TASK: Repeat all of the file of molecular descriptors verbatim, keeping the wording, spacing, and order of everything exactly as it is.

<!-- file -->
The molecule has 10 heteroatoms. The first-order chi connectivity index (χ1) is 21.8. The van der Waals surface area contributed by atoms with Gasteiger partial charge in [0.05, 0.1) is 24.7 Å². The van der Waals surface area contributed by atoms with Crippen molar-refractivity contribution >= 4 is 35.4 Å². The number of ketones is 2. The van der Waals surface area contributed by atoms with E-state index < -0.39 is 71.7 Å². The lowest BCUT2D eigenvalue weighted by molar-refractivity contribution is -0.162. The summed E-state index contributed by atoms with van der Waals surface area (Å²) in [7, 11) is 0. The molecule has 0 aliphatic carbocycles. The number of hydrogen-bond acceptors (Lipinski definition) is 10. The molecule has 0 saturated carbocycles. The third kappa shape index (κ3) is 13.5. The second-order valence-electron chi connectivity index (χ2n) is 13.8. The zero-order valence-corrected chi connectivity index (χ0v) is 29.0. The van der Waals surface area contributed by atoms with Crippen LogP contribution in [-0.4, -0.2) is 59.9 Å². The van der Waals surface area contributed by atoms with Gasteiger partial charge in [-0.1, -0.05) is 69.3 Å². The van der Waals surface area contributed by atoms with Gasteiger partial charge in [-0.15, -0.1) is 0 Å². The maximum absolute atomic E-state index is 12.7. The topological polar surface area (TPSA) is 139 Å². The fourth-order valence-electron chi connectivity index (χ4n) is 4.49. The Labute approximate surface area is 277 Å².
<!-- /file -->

The molecule has 10 heteroatoms. The first-order chi connectivity index (χ1) is 21.8. The van der Waals surface area contributed by atoms with Gasteiger partial charge in [0.05, 0.1) is 24.7 Å². The van der Waals surface area contributed by atoms with Crippen molar-refractivity contribution >= 4 is 35.4 Å². The number of ketones is 2. The van der Waals surface area contributed by atoms with E-state index < -0.39 is 71.7 Å². The lowest BCUT2D eigenvalue weighted by molar-refractivity contribution is -0.162. The summed E-state index contributed by atoms with van der Waals surface area (Å²) in [7, 11) is 0. The molecule has 0 aliphatic carbocycles. The number of hydrogen-bond acceptors (Lipinski definition) is 10. The molecule has 0 saturated carbocycles. The third kappa shape index (κ3) is 13.5. The second-order valence-electron chi connectivity index (χ2n) is 13.8. The zero-order valence-corrected chi connectivity index (χ0v) is 29.0. The van der Waals surface area contributed by atoms with Crippen LogP contribution in [-0.4, -0.2) is 59.9 Å². The van der Waals surface area contributed by atoms with Gasteiger partial charge in [-0.1, -0.05) is 69.3 Å². The van der Waals surface area contributed by atoms with Gasteiger partial charge in [-0.15, -0.1) is 0 Å². The maximum absolute atomic E-state index is 12.7. The topological polar surface area (TPSA) is 139 Å². The fourth-order valence-electron chi connectivity index (χ4n) is 4.49. The Labute approximate surface area is 277 Å².